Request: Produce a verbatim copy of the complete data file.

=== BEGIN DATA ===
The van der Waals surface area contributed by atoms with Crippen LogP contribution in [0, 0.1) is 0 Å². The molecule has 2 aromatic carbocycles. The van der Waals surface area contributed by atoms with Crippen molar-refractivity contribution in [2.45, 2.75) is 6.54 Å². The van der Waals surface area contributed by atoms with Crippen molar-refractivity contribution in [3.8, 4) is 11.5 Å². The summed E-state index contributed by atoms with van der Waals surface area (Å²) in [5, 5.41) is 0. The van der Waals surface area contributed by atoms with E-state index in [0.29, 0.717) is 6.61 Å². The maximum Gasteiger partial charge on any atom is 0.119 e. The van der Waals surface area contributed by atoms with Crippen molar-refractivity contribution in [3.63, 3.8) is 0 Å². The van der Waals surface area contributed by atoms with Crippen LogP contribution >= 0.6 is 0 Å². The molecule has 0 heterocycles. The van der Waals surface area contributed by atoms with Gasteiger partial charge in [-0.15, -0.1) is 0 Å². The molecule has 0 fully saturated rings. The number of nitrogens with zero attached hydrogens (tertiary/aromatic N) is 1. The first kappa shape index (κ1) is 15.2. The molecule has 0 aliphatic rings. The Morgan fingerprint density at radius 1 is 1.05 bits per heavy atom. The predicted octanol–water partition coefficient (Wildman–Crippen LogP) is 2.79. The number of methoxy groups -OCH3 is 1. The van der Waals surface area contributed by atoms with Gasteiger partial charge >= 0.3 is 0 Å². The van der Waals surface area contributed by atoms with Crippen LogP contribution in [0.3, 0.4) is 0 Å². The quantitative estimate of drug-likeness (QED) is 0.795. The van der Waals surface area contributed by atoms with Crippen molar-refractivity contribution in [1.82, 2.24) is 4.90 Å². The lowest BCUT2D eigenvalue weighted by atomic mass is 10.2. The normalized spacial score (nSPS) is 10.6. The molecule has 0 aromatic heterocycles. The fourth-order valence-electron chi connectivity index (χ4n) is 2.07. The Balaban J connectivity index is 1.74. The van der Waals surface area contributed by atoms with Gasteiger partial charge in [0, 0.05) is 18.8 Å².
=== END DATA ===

The van der Waals surface area contributed by atoms with Crippen LogP contribution in [0, 0.1) is 0 Å². The molecule has 2 aromatic carbocycles. The van der Waals surface area contributed by atoms with Crippen molar-refractivity contribution in [2.45, 2.75) is 6.54 Å². The van der Waals surface area contributed by atoms with Crippen molar-refractivity contribution in [3.8, 4) is 11.5 Å². The summed E-state index contributed by atoms with van der Waals surface area (Å²) in [5, 5.41) is 0. The van der Waals surface area contributed by atoms with E-state index in [0.29, 0.717) is 6.61 Å². The maximum Gasteiger partial charge on any atom is 0.119 e. The van der Waals surface area contributed by atoms with Crippen molar-refractivity contribution in [3.63, 3.8) is 0 Å². The van der Waals surface area contributed by atoms with Crippen LogP contribution >= 0.6 is 0 Å². The molecule has 0 heterocycles. The van der Waals surface area contributed by atoms with Gasteiger partial charge in [-0.15, -0.1) is 0 Å². The molecule has 0 fully saturated rings. The number of nitrogens with zero attached hydrogens (tertiary/aromatic N) is 1. The first kappa shape index (κ1) is 15.2. The molecule has 0 aliphatic rings. The Morgan fingerprint density at radius 1 is 1.05 bits per heavy atom. The predicted octanol–water partition coefficient (Wildman–Crippen LogP) is 2.79. The number of methoxy groups -OCH3 is 1. The van der Waals surface area contributed by atoms with Gasteiger partial charge >= 0.3 is 0 Å². The van der Waals surface area contributed by atoms with Crippen LogP contribution in [0.3, 0.4) is 0 Å². The quantitative estimate of drug-likeness (QED) is 0.795. The van der Waals surface area contributed by atoms with Crippen molar-refractivity contribution in [1.82, 2.24) is 4.90 Å². The lowest BCUT2D eigenvalue weighted by atomic mass is 10.2. The normalized spacial score (nSPS) is 10.6. The molecule has 0 aromatic heterocycles. The fourth-order valence-electron chi connectivity index (χ4n) is 2.07. The Balaban J connectivity index is 1.74. The van der Waals surface area contributed by atoms with Gasteiger partial charge in [0, 0.05) is 18.8 Å².